by Thorin Munro

A few weeks ago I was soundly stabbed… and as I stared in disbelief at the map and re-read and re-read the orders, I felt numb, stupid and mad at myself for missing the hit. It still smarts a little even now …

This is an experience, which will probably be familiar to any regular Diplomacy player, because no matter how skilled you are, your turn to be another’s breakfast eventually arrives! Some past experience in the field of counselling is where I learned about the Grief Process. And I figure it would be worthwhile jotting down a few notes as it is very applicable next time you suffer the blade of a treacherous Diplomat!

Normal Stages of the Grieving Process

Grief is our natural reaction to loss. These reactions can cover a wide and confusing range of emotions. Experts have tried to list "the stages of grief" so we can better understand the process but there is no specific order or timeframe for the process.

Mapping the stages helps to understand the overall trend and the types of emotions we may experience, despite the overlaps and complexity. This awareness in itself can often assist resolution and integration of the loss and open movement into whatever comes next.

In the game of Diplomacy I mentioned, it took me a number of hours before I mentally said to myself, “hey, this is the grief process, I’m in shock!” This was almost a surprise realisation, as emotions and anger were in full flight. That simple realisation in itself was enough to help me begin to re-orientate my thinking and start to think about some next steps to take. I even found I chuckled at myself, to have been ‘caught out’. Ironically it is often hardest to detect when you yourself have entered the grief process.

Shock and Denial

The typical initial reactions are shock, a feeling of numbness or unreality, and possibly even denial that the event has occurred. In this initial phase, our minds begin to adjust to the loss.

Because this is such a difficult time, thinking about or experiencing grief constantly is too painful, so we go back and forth between believing the loss has happened and a sense of denial or unreality. It's critical to give yourself time to adjust to the loss and to come to terms with it. For major losses, this stage can last weeks or longer.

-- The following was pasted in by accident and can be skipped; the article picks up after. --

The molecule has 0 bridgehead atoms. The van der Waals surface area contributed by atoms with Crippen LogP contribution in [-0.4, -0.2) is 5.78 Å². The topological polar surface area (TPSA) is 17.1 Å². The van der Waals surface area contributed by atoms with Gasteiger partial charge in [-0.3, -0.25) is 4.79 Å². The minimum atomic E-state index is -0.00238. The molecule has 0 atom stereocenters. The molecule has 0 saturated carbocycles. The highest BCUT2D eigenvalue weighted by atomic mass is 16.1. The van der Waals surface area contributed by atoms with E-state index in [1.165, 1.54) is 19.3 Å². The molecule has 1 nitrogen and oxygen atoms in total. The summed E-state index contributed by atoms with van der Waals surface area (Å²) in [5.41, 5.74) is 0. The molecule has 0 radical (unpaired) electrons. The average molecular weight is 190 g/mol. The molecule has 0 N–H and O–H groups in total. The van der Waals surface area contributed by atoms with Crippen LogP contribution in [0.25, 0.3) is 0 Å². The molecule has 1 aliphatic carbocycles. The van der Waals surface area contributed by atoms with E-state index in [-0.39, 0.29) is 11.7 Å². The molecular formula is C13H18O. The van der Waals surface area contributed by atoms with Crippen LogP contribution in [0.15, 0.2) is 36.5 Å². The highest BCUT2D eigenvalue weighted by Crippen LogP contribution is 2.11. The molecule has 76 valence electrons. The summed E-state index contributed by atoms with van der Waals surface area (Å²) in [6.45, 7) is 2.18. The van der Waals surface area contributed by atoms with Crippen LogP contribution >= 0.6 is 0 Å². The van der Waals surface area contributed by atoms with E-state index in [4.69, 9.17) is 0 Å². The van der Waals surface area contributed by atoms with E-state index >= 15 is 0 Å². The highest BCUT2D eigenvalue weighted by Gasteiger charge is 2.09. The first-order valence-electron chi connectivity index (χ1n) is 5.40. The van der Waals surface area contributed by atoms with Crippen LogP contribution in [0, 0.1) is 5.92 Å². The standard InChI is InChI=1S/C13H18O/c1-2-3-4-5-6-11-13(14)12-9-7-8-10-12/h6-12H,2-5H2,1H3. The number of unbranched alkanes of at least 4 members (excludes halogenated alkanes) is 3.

In an email game of Diplomacy, at least you have the privacy of your own home, and some time, to absorb the shock of a stab. It is much harder to handle in a FTF environment. A good way to work through this phase is simply to talk about the event. This helps defuse the shock and anger, and also helps start to get your head around the new state of play.


This is a time of chaos for individuals experiencing grief at the loss as we try to adjust to the new situation. During this phase, we are intensely aware of the reality of our loss, but will try almost anything to escape it.

This is a period of exhaustion and intense emotion, and the grieving person will often experience mood swings, sometimes dramatic ones. Normal emotions at this stage include anger, extreme sadness, depression, despair, and extreme jealousy of others who haven't suffered the same loss.

In a Diplomacy game this stage will be evident in off balance emails, whether angry and accusatory, pleading, guilt-loaded or even complete silence. In the extreme, personal abuse or dropping out are poor form and happily not that common.

During this stage, we begin to understand all the implications of the loss and start to rebuild. Experience and self-awareness speeds progress as does discussing the event and your options with a dispassionate third party - if your partner is like mine, they will quickly tell you to “get a grip - it’s only a game”! Maybe she’s not that dispassionate after all!


This stage is also known as acceptance or reorganization. The disrupted stage we go through comes to an end as we find a new balance. This newfound balance allows for new plans and strategies to be produced and a willingness to make the best of the current situation.

Skilled Diplomats never give up, and will be able to rapidly progress to this stage of the process. You will recognise them in their tenacity, perseverance and competence under pressure. Their ability to keep communication flowing and options on the table are key.

“That which does not kill me, makes me stronger.”

I should add that the pain of the stab remains, but the intensity of it recedes. We begin to experience hope again. The game and success begins to seem possible again…

The process of taking a hit and then getting over it, is the way we each learn and develop skills! But maybe in a Diplomacy game it is better to be giving other players grief rather than getting it your self!

Thorin Munro
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